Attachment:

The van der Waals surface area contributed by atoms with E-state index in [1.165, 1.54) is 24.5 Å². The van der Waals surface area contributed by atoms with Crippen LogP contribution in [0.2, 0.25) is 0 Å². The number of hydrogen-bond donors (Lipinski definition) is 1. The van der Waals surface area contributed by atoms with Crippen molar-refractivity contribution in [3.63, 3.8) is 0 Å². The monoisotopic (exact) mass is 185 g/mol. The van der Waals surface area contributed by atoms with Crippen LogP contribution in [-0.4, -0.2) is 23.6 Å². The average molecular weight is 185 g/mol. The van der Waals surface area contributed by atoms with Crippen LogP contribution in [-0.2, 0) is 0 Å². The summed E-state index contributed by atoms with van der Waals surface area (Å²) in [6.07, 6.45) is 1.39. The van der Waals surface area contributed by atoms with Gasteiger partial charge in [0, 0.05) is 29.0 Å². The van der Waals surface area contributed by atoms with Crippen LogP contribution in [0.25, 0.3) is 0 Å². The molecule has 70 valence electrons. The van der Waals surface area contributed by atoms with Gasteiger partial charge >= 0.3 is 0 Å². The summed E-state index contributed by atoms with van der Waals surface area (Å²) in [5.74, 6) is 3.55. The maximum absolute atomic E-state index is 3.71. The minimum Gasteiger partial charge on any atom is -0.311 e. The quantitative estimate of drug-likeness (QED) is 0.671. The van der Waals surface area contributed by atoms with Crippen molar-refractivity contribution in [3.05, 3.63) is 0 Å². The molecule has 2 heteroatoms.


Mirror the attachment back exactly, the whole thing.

The van der Waals surface area contributed by atoms with E-state index in [1.165, 1.54) is 24.5 Å². The van der Waals surface area contributed by atoms with Crippen LogP contribution in [0.2, 0.25) is 0 Å². The number of hydrogen-bond donors (Lipinski definition) is 1. The van der Waals surface area contributed by atoms with Crippen molar-refractivity contribution in [3.63, 3.8) is 0 Å². The monoisotopic (exact) mass is 185 g/mol. The van der Waals surface area contributed by atoms with Crippen LogP contribution in [-0.4, -0.2) is 23.6 Å². The average molecular weight is 185 g/mol. The van der Waals surface area contributed by atoms with Crippen LogP contribution in [-0.2, 0) is 0 Å². The summed E-state index contributed by atoms with van der Waals surface area (Å²) in [6.07, 6.45) is 1.39. The van der Waals surface area contributed by atoms with Gasteiger partial charge in [0, 0.05) is 29.0 Å². The van der Waals surface area contributed by atoms with Crippen LogP contribution in [0.25, 0.3) is 0 Å². The molecule has 70 valence electrons. The van der Waals surface area contributed by atoms with Gasteiger partial charge >= 0.3 is 0 Å². The summed E-state index contributed by atoms with van der Waals surface area (Å²) in [5.74, 6) is 3.55. The maximum absolute atomic E-state index is 3.71. The minimum Gasteiger partial charge on any atom is -0.311 e. The quantitative estimate of drug-likeness (QED) is 0.671. The van der Waals surface area contributed by atoms with Crippen molar-refractivity contribution in [3.05, 3.63) is 0 Å². The molecule has 2 heteroatoms.